Price scenario two has a high allowance price relative to the net revenue of output. Investment in capacity for output is then not economically feasible in cap-and-trade, but it is in credit trading, as is shown in Table 1. In an EU ETS without PCO, investment in output and in allowances are both economically feasible, but investment in capacity to receive allowances is the most profitable one, since Pa>(Pq – V). The EU ETS with the PCO rule sets a restriction on obtaining free allowances for capacity (COM, 2011: 43). To be entitled to allowances corresponding with a full capacity level of operations, at least 50 % of capacity should be used for producing output. When it is lower, at least 50 % of the free allowances granted for capacity is cancelled. The PCO rule ensures that planning capacity solely for obtaining allowances is legally not a feasible option. The second-best choice is to plan capacity that will be used for 50 % to produce output and for 50 % to obtain allowances. In order to make positive profits the ‘joint’ product, consisting of 0.5 unit of output plus 0.5 allowance, should exceed the normal fixed cost per unit of installed capacity: 0.5 (Pq – V)+0.5 Pa>fn. Price scenario two assures that the condition is fulfilled and that the investment delivers a profit. Although profit is lower than from investing in capacity exclusively for allowances as was possible before the introduction of the PCO rule, it is higher than profit from investing in capacity solely for output.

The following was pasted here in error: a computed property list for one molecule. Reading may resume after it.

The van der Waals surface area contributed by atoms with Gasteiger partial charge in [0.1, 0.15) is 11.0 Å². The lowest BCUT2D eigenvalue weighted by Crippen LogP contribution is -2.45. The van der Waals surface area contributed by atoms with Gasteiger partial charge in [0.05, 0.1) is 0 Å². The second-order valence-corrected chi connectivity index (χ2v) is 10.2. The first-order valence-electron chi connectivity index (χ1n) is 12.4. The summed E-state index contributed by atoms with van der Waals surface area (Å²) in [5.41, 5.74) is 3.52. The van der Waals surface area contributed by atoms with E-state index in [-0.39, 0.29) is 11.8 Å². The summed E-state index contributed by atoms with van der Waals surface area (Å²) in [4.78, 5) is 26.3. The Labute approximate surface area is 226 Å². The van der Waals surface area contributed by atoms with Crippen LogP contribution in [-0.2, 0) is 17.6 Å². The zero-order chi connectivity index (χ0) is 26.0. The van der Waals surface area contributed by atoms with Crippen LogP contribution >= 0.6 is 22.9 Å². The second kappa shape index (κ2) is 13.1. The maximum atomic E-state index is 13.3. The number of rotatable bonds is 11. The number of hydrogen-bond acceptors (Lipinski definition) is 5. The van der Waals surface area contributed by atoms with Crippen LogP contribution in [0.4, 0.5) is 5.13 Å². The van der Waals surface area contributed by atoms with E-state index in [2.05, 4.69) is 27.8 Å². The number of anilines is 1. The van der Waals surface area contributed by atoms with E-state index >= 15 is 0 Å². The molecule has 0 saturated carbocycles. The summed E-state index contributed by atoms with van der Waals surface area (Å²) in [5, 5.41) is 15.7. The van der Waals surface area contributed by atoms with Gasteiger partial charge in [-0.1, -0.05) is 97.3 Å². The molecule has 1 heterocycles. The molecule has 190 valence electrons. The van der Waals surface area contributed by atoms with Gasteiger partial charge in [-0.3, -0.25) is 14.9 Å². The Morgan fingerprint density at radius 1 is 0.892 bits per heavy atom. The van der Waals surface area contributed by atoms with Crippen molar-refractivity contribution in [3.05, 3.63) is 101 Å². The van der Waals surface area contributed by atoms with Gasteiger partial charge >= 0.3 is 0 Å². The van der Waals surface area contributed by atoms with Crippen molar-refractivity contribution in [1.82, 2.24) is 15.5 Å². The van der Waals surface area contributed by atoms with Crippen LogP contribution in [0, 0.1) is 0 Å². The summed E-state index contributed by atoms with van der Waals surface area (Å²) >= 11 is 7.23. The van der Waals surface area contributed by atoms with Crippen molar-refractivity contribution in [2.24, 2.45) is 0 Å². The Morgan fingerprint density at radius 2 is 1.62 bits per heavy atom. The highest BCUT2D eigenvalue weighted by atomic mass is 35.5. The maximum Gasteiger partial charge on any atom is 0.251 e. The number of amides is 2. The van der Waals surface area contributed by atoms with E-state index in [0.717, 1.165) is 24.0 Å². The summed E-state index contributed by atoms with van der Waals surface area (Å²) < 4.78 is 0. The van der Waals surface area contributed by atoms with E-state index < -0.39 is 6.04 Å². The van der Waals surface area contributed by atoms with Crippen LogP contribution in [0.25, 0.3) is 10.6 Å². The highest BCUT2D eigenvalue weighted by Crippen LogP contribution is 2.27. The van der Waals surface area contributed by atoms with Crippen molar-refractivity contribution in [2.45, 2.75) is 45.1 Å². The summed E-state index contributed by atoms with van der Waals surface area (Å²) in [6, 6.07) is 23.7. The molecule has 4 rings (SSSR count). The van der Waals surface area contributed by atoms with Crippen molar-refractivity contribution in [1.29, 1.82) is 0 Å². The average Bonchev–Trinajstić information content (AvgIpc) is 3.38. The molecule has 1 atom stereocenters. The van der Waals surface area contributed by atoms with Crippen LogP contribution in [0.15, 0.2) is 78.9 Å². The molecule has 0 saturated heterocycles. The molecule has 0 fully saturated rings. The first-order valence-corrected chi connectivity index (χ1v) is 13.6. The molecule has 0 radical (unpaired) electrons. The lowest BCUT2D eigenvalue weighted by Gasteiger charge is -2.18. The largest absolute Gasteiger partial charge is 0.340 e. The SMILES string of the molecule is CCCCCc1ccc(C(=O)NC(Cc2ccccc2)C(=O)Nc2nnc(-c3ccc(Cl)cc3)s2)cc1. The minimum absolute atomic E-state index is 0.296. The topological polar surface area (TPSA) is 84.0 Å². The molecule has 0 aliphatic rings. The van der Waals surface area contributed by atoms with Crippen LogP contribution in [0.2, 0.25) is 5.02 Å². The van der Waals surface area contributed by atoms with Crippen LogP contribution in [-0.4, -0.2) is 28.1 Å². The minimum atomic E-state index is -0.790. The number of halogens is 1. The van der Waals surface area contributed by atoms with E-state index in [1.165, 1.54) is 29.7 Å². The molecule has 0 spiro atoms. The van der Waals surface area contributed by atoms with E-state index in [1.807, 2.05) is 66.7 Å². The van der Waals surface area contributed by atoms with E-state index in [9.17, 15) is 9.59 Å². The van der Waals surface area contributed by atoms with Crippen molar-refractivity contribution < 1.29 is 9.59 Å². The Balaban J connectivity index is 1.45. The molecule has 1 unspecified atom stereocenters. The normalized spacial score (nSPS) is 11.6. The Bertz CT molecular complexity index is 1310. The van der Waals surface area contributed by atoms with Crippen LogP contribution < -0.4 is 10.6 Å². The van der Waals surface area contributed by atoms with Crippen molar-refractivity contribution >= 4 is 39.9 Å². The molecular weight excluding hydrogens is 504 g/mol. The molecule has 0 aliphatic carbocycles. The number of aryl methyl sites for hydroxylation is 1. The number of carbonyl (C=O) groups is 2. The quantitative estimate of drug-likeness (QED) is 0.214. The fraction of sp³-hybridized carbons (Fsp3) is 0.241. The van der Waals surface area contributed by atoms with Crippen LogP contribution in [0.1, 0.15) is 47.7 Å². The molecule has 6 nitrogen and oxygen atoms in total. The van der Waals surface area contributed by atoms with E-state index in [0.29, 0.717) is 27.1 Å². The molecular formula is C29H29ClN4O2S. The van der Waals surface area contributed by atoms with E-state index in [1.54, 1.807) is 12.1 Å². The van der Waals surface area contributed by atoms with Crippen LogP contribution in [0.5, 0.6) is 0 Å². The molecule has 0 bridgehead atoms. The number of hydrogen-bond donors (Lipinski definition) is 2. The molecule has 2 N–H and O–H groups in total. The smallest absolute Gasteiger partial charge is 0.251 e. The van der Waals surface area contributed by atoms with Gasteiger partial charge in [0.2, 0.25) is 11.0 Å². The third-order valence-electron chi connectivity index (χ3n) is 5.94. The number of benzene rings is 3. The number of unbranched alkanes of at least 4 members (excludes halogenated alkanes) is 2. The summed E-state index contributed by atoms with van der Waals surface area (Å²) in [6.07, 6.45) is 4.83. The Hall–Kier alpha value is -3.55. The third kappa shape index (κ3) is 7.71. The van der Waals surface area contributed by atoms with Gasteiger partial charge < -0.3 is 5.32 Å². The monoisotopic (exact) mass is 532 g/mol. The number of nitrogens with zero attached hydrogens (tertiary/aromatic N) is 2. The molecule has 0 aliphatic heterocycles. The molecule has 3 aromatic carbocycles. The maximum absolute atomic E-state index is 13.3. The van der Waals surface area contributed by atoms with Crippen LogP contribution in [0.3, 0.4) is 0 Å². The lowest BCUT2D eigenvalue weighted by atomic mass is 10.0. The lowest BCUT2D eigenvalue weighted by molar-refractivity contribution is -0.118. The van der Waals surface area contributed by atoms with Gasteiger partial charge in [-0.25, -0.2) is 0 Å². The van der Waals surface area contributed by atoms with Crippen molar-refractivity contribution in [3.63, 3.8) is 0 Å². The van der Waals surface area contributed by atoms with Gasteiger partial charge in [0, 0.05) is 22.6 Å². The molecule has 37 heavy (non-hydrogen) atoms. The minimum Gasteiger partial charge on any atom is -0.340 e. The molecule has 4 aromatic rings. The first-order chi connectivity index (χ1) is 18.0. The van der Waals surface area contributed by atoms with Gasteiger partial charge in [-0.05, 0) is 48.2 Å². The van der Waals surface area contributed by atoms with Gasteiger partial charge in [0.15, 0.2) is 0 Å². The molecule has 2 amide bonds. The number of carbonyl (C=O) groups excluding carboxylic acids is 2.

In price scenario three the price of output is so low that the net revenue of output (Pq – V) is below the normal fixed cost of capacity per unit of output fn. The net revenue of output can even be negative. Planning capacity for output is neither economically feasible in cap-and-trade nor in credit trade. In an EU ETS without PCO rule investment in capacity for allowances would be profitable thanks to the high price of allowances (one per unit of output) which exceeds the normal fixed cost of capacity per unit of output. In the EU ETS with PCO rule that option is closed. However, it is legally possible and economically feasible to plan partially for output as a strategy to obtain allowances that can be sold on the allowance market: 50 % use of capacity for output entitles the firm to 100 % allowances of which 50 % can be sold. Such investment in capacity is profitable as long as the price of allowances is sufficiently high to overcompensate the loss on selling the associated unit of output; that is (Pa – fn) > (Pq – V – fn). It then makes planning of capacity half for output and half for allowances the only profitable option in the EU ETS with PCO rule. Planning based on 50 % capacity use, of which 25 % for production of output and 25 % used for receiving the extra allowances would double the normal fixed cost per unit of output compared to the ‘fifty-fifty’ option. It is evidently less profitable and therefore irrelevant for capacity planning (which is even more true for planning capacity producing at 10 % capacity use to obtain 25 % of potential emission allowances).
Finally in price scenario four the price of allowances and the net revenue from output are both below normal fixed cost. In that case, in none of the four design variants of emissions trading planning expansion of capacity is profitable.